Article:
Seven Common TEOTWAWKI Misconceptions, by Brian T.

Discussion in 'General Survival and Preparedness' started by john316, May 2, 2016.

  1. john316

    john316 Monkey+++

  2. Dont

    Dont Just another old gray Jarhead Monkey Site Supporter+++

    A good read..

    I live where and how I do for a reason.. To make the inconveniences of life feel normal.. I have to cut wood for the winter or I am cold.. I put food away so I wont be cold and hungry.. I have firearms because, there are things in the woods that want to eat me and I would much rather eat them instead.. Maintenance and repairs to home and trucks for all the obvious reasons and stocking up on the common parts that WILL go bad and break, well, it is a long walk to town, even more so in the snow..

    The point is that humans hate and resist change! They will deny or ignore the facts until they are slapped in the face with them.. They have grown so comfortable in their lives that they are unable to envision anything that would drastically change that life.. They do not put things away for those bad times.. They do not see the evil looming on the horizon.. They do not see the change coming! We do..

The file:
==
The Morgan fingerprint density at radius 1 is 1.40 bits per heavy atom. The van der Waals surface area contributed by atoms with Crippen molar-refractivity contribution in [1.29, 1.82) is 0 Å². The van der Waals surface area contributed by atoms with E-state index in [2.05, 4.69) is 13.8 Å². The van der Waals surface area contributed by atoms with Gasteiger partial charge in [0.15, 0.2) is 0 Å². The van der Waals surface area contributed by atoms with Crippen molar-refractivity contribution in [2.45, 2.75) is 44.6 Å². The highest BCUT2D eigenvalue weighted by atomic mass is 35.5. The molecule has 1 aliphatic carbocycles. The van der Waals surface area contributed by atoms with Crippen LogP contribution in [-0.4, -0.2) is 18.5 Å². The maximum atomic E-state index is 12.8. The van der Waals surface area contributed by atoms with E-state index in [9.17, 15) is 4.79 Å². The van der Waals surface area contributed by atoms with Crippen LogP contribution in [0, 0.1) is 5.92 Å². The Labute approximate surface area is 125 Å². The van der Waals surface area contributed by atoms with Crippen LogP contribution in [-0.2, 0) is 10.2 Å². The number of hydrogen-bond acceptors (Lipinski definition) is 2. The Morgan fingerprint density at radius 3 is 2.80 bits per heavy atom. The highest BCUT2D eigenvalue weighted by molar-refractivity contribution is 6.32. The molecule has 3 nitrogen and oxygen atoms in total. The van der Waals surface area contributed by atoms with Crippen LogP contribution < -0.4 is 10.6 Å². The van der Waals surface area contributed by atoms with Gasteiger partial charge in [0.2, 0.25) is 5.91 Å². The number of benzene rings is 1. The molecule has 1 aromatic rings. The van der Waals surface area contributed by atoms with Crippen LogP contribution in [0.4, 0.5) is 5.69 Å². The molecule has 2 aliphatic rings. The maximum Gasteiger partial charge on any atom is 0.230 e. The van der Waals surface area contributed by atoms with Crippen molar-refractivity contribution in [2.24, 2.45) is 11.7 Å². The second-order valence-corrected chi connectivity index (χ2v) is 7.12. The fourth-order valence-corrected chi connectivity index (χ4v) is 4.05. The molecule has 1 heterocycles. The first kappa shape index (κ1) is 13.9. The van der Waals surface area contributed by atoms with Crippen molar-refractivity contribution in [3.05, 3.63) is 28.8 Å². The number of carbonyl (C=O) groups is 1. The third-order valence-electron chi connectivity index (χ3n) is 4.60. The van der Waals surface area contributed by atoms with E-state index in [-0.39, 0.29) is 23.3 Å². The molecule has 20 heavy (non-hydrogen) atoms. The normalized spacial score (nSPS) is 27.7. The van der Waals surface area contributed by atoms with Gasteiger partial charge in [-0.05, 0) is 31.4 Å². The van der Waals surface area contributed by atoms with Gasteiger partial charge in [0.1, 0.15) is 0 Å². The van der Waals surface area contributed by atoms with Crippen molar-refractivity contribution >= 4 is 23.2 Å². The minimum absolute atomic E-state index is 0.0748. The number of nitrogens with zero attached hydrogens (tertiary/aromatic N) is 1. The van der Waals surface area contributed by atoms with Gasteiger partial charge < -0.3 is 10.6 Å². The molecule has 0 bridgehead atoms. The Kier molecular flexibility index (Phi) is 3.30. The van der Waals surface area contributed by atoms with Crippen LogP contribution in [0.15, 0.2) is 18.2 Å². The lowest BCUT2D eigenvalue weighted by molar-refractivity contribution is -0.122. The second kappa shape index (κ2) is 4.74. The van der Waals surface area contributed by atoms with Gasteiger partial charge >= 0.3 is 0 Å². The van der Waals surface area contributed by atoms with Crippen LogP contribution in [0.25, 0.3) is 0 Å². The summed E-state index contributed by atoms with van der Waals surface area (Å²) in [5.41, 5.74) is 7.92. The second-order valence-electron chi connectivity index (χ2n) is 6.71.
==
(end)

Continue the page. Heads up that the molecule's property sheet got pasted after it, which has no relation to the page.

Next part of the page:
3. arleigh

    arleigh Goophy monkey

    May want to check spelling .
    Other than that, a good article. .Although,
    His particular job and environment may have a population that matches his expectations ,we know that people are different every where, and knowing your neighbors is critically important ,both knowing whom you can count on positively and negatively.
    I would not dare to assume that they are bad shots, or poor judgment, or lazy, but they will be desperate .
  4. chimo

    chimo the few, the proud, the jarhead monkey crowd

    His misconceptions numbers 4 & 5 make an often fatal error...underestimating potential opponents/enemies. Yeah, people are mostly dumb and lazy...but while you are all fat, dumb and happy in that knowledge, Murphy dictates that those who are smart and motivated will show up to take your stuff.
  5. Seepalaces

    Seepalaces Monkey+++ Site Supporter+

    When we did mission work in Bolivia, we were stunned at the crazy crap hungry humans will do. We brought some of those glow in the dark bracelets and had someone from the city show up to ask us to stop throwing them away because people were trying to eat them. Gah.
    chelloveck and Motomom34 like this.
  6. Motomom34

    Motomom34 Monkey+++